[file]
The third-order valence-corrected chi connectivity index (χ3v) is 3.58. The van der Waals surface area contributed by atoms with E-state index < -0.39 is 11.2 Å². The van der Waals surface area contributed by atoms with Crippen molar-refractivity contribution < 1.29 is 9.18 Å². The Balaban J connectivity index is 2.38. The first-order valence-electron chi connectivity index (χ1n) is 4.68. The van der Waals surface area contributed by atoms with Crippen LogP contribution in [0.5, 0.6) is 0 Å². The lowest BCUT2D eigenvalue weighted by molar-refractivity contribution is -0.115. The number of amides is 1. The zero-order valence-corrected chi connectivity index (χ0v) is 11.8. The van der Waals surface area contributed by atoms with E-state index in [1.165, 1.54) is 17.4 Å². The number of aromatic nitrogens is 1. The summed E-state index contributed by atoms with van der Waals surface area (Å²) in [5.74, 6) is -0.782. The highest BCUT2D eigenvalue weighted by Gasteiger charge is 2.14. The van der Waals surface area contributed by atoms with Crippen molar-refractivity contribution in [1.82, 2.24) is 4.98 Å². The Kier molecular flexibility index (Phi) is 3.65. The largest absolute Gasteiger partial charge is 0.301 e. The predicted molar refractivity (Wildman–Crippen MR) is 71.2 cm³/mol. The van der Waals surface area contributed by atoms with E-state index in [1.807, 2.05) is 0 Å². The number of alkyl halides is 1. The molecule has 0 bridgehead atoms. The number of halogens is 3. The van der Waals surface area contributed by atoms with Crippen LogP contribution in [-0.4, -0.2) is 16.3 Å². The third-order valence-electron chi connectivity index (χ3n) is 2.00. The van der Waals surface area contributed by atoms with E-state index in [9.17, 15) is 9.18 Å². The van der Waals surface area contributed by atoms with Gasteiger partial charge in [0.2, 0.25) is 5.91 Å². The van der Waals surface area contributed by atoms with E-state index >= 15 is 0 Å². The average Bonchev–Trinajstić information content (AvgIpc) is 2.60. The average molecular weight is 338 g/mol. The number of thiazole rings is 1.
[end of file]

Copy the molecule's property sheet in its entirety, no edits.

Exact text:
The third-order valence-corrected chi connectivity index (χ3v) is 3.58. The van der Waals surface area contributed by atoms with E-state index < -0.39 is 11.2 Å². The van der Waals surface area contributed by atoms with Crippen molar-refractivity contribution < 1.29 is 9.18 Å². The Balaban J connectivity index is 2.38. The first-order valence-electron chi connectivity index (χ1n) is 4.68. The van der Waals surface area contributed by atoms with Crippen LogP contribution in [0.5, 0.6) is 0 Å². The lowest BCUT2D eigenvalue weighted by molar-refractivity contribution is -0.115. The number of amides is 1. The zero-order valence-corrected chi connectivity index (χ0v) is 11.8. The van der Waals surface area contributed by atoms with E-state index in [1.165, 1.54) is 17.4 Å². The number of aromatic nitrogens is 1. The summed E-state index contributed by atoms with van der Waals surface area (Å²) in [5.74, 6) is -0.782. The highest BCUT2D eigenvalue weighted by Gasteiger charge is 2.14. The van der Waals surface area contributed by atoms with Crippen molar-refractivity contribution in [1.82, 2.24) is 4.98 Å². The Kier molecular flexibility index (Phi) is 3.65. The largest absolute Gasteiger partial charge is 0.301 e. The predicted molar refractivity (Wildman–Crippen MR) is 71.2 cm³/mol. The van der Waals surface area contributed by atoms with E-state index in [1.807, 2.05) is 0 Å². The number of alkyl halides is 1. The molecule has 0 bridgehead atoms. The number of halogens is 3. The van der Waals surface area contributed by atoms with Crippen LogP contribution in [-0.4, -0.2) is 16.3 Å². The third-order valence-electron chi connectivity index (χ3n) is 2.00. The van der Waals surface area contributed by atoms with E-state index in [9.17, 15) is 9.18 Å². The van der Waals surface area contributed by atoms with Gasteiger partial charge in [0.2, 0.25) is 5.91 Å². The van der Waals surface area contributed by atoms with E-state index >= 15 is 0 Å². The average Bonchev–Trinajstić information content (AvgIpc) is 2.60. The average molecular weight is 338 g/mol. The number of thiazole rings is 1.